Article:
Exit Polls for Haugh, Sarvis: Who Did Those Libertarians "Spoil" Their Senate Races For?


Two Libertarian Party Senate candidates in prominent races beat the spread between their major-party opponents. In North Carolina, Libertarian Sean Haugh got 3.74 percent, with Republican Thom Tillis winning with 49 percent and Democrat Kay Hagan at 47.21.

It isn't common for Democrats to accuse Libertarians of "spoiling" elections for them, but a look at NBC News exit polls show that Haugh voters indeed came more from people who consider themselves "moderate" (5 percent of self-identified moderates went Haugh) and even "liberal" (4 percent of liberals voted for Haugh) than from conservatives (only 2 percent of whom voted for Haugh). Those were the only three choices for self-identification.

Only 1 percent each of self-identified Democrats or Republicans voted Haugh, while 9 percent of Independents did. (Those again were the only choices.) (Independents otherwise went 49-42 for Tillis over Hagan.)

In other exit poll results, Haugh's portion of the vote fell pretty steadily as age groups got older—he got 9 percent of the 18-24 vote, and only 2 percent of the 50-and-over crowd.

Haugh did strongest among white women in race/gender breakdowns, with 5 percent of that crowd, and only 1 percent of black men or black woman—and no polled number of Latino men or women.

Other interesting Haugh exit poll results: His overall man/woman breakdown was the same, 4 percent of each in the exit poll. Haugh's numbers got progressively smaller as voter income got bigger—he earned 6 percent of the under-$30K vote but only 1 percent of the over-$200K vote. Libertarians aren't just for plutocrats.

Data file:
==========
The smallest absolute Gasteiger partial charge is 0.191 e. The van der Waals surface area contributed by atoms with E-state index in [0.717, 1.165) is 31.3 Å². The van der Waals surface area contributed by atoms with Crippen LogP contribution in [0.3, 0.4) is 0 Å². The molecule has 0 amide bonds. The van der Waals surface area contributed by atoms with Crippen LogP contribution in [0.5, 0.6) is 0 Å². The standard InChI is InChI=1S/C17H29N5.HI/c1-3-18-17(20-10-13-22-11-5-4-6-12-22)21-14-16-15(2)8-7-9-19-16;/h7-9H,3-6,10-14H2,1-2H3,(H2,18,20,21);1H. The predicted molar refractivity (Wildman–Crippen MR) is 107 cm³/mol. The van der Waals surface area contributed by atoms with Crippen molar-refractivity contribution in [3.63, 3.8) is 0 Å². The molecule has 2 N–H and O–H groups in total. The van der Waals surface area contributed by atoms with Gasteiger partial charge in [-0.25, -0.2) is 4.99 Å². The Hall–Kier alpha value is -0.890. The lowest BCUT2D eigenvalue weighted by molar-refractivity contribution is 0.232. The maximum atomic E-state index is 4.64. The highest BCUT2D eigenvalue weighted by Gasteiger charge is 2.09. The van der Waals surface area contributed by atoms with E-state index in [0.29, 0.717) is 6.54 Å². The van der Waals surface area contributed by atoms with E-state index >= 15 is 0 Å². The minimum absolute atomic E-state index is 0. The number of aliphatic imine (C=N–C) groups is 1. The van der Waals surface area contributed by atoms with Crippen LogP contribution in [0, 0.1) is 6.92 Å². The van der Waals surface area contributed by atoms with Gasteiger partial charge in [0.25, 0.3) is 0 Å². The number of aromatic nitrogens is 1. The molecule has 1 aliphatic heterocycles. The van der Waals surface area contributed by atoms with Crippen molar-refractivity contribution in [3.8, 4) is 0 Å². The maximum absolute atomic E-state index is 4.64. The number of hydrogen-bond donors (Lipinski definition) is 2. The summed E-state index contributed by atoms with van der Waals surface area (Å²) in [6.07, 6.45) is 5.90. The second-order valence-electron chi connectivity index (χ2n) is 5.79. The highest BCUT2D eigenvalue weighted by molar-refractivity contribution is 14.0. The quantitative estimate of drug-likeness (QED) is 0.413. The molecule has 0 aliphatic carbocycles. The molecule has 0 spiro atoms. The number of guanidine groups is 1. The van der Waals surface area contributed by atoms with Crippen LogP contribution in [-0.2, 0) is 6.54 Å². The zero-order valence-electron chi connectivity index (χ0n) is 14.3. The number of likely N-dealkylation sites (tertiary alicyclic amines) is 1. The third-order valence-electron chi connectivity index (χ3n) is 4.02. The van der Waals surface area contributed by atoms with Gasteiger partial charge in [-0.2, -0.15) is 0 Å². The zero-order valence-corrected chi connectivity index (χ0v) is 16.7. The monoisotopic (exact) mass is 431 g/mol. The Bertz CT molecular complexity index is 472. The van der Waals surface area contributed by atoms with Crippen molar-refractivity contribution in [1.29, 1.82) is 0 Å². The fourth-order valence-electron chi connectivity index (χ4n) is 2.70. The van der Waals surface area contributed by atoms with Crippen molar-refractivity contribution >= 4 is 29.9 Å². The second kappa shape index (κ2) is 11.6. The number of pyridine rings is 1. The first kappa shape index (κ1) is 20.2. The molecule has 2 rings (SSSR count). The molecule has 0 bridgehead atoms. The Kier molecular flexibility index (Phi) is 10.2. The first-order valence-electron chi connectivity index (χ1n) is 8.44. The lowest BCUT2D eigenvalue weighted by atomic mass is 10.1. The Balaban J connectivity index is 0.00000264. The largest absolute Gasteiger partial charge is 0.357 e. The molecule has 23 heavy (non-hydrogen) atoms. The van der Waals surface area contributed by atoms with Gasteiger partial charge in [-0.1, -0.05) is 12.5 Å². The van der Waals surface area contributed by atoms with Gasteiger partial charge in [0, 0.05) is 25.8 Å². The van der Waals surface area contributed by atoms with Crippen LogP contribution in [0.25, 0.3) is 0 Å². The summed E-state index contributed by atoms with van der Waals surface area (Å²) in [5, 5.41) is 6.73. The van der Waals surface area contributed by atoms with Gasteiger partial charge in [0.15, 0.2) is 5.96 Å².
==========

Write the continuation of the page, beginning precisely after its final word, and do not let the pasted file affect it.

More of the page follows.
Interestingly, Haugh got more votes from people who want to raise the minimum wage than from those who don't, giving credence to the notion that he represents a libertarianism not that interested in economic liberty issues. He got more votes from those against the wars in Syria and Iraq than those for it, and only slightly more votes from pro-gay marriage types than anti-gay marriage types—5 percent of the pros, 4 percent of the antis.

Now for Robert Sarvis, who you can bet will be accused by some of "costing" Republican Ed Gillespie the Senate election. Sarvis got 2.45 percent of the vote; winning Democrat Mark Warner got 49 and Gillespie 48.48.

What can NBC's exit poll tell us about where Sarvis voters came from?

Sarvis drew equally from liberals, moderates, and conservatives according to this poll—3 percent of each.

But when it gets to party identification, he drew statistically nothing from Democrats, 3 percent from Republicans, and 7 percent from Independents. Independents were otherwise split evenly 47-47 between Warner and Gillespie. So, there is indeed some cause for GOPers to think that Sarvis' presence in the race was bad for them.

In other Sarvis exit poll results from NBC, Sarvis did best among Independent men, with 7 percent, and best among college graduates, with 6 percent. In term of family income, he did best among the under-$50K crowd, with 4 percent of those, vs. just 2 percent of the $100K or more folk. 

Sarvis did only slightly better with the antiwar crowd, getting 3 percent of them vs. 2 percent of the pro-war crowd. Sarvis got statistically zero among members of the military, and did better with the pro-gay-marriage crowd, getting 5 percent of the pro and only 2 percent of the anti. He also did better with small city and rural than suburbs or big city folk, getting 4 percent with the former and only 2 percent with the latter.